Bookshelf

Last updated: Oct 2020

Sure, I could be other blogs where they throw 1,000+ titles to show breadth. Instead, I’d rather lightly pitch why each piece is time well spent, and share my core culture. These are all worth a physical paperback/hardcover copy.

Nonfiction

Shoe Dog by Phil Knight
When I think of a notable entrepreneur’s memoir of trench stories , this comes top of mind. It captures the chaos, grit, and team heroics during the early halcyon days of Nike. “The cowards never started and the weak died along the way. That leaves us, ladies and gentlemen. Us.”

Zero to One by Peter Thiel
He’s the contrarian meme, but he turned me towards mimetic culture, monopolies, and how to break down big ideas. “The most valuable businesses of coming decades will be built by entrepreneurs who seek to empower people rather than try to make them obsolete.”

Meditations by Marcus Aurelius
There are countless classics one can list, but there is something beautiful in reading a Roman emperor’s personal letters sharing his outlook on life when he was on the warpath.

Science Fiction

Death’s End by Liu Cixin
Many have picked up The-Three-Body Problem which was peak Liu/Chinese modern sci-fi, but you might not have finished the entire trilogy where it concludes humanity’s fate with the Trisolarian race. Liu’s work here is light on memorable characters, but the scientific world-building that he word paints over an epic canvas through space lets you just soak in the holy shit energy. An Interstellar movie was playing every other chapter but Liu trusts the reader in keeping up with the final layers of fabled riddles, dark forest zero games, and galactic annihilation.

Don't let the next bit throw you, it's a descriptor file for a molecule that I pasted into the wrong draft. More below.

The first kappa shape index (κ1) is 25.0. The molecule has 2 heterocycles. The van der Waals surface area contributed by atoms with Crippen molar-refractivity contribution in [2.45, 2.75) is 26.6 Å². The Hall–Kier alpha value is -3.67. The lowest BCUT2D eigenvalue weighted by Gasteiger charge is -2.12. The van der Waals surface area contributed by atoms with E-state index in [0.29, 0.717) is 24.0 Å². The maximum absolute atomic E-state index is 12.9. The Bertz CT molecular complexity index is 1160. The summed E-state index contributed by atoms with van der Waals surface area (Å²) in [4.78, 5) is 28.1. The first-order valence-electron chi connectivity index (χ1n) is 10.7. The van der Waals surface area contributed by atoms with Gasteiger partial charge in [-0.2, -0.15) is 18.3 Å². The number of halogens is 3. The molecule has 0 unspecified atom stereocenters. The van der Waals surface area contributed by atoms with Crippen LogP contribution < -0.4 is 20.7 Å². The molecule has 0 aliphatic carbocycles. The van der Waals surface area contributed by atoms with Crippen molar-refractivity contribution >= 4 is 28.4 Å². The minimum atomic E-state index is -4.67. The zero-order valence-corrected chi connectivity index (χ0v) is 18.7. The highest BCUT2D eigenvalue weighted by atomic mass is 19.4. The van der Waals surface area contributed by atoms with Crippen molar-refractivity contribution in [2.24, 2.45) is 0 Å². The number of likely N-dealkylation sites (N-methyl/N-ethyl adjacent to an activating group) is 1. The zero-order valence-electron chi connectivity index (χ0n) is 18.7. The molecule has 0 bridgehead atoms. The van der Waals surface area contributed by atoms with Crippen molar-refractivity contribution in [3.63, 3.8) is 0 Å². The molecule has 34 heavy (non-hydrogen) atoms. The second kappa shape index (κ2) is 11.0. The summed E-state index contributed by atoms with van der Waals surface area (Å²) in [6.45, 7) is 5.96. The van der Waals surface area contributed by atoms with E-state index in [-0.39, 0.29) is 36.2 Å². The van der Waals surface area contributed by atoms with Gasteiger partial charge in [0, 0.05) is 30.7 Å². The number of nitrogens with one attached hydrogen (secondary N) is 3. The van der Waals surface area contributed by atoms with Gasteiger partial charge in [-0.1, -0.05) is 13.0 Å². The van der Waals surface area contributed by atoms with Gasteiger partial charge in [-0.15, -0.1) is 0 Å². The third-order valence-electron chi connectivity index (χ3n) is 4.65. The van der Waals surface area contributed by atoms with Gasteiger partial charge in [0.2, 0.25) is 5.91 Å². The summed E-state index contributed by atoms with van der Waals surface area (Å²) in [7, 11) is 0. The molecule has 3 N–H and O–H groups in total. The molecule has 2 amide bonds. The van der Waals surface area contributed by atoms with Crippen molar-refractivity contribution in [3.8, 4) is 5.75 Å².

Left Hand of Darkness/Lathe of Heaven by Ursula Guin
It took her passing away in 2018 for me to open a book of hers. Her anthropological background allowed her to write deep alien cultures that so happened to be in space. Left Hand is her magnum opus, with Lathe more of a blistering novella.

Short Stories

To Build a Fire by Jack London
Reading this at ten years old, it felt like I truly read what dying was.

The Last Question by Issac Asimov
The first piece I’ve ever read by Asimov, and remains one of my favorites, and his as well: “Why is it my favorite? For one thing I got the idea all at once and didn’t have to fiddle with it; and I wrote it in white-heat and scarcely had to change a word. This sort of thing endears any story to any writer.”


I’ll share more as time goes on.

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